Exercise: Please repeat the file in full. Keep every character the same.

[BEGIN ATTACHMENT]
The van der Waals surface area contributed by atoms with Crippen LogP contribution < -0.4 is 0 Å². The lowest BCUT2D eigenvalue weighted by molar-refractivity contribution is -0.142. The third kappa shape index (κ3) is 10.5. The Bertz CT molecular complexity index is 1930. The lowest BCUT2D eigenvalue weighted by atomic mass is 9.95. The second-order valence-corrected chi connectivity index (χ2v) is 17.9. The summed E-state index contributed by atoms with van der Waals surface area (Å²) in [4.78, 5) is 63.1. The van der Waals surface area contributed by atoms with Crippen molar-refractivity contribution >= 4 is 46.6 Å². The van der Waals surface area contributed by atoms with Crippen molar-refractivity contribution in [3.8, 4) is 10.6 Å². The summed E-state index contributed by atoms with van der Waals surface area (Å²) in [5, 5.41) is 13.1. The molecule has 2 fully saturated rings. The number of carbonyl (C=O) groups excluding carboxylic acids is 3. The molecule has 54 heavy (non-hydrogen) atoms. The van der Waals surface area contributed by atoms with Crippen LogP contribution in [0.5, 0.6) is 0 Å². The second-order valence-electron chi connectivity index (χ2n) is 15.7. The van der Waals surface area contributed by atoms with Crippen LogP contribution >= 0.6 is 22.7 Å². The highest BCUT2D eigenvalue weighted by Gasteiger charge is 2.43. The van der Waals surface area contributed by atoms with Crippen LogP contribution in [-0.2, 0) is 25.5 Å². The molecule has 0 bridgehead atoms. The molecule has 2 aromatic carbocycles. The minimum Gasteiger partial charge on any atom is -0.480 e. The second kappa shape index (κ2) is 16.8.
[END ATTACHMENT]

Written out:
The van der Waals surface area contributed by atoms with Crippen LogP contribution < -0.4 is 0 Å². The lowest BCUT2D eigenvalue weighted by molar-refractivity contribution is -0.142. The third kappa shape index (κ3) is 10.5. The Bertz CT molecular complexity index is 1930. The lowest BCUT2D eigenvalue weighted by atomic mass is 9.95. The second-order valence-corrected chi connectivity index (χ2v) is 17.9. The summed E-state index contributed by atoms with van der Waals surface area (Å²) in [4.78, 5) is 63.1. The van der Waals surface area contributed by atoms with Crippen molar-refractivity contribution >= 4 is 46.6 Å². The van der Waals surface area contributed by atoms with Crippen molar-refractivity contribution in [3.8, 4) is 10.6 Å². The summed E-state index contributed by atoms with van der Waals surface area (Å²) in [5, 5.41) is 13.1. The molecule has 2 fully saturated rings. The number of carbonyl (C=O) groups excluding carboxylic acids is 3. The molecule has 54 heavy (non-hydrogen) atoms. The van der Waals surface area contributed by atoms with Crippen LogP contribution in [0.5, 0.6) is 0 Å². The second-order valence-electron chi connectivity index (χ2n) is 15.7. The van der Waals surface area contributed by atoms with Crippen LogP contribution >= 0.6 is 22.7 Å². The highest BCUT2D eigenvalue weighted by Gasteiger charge is 2.43. The van der Waals surface area contributed by atoms with Crippen LogP contribution in [-0.2, 0) is 25.5 Å². The molecule has 0 bridgehead atoms. The molecule has 2 aromatic carbocycles. The minimum Gasteiger partial charge on any atom is -0.480 e. The second kappa shape index (κ2) is 16.8.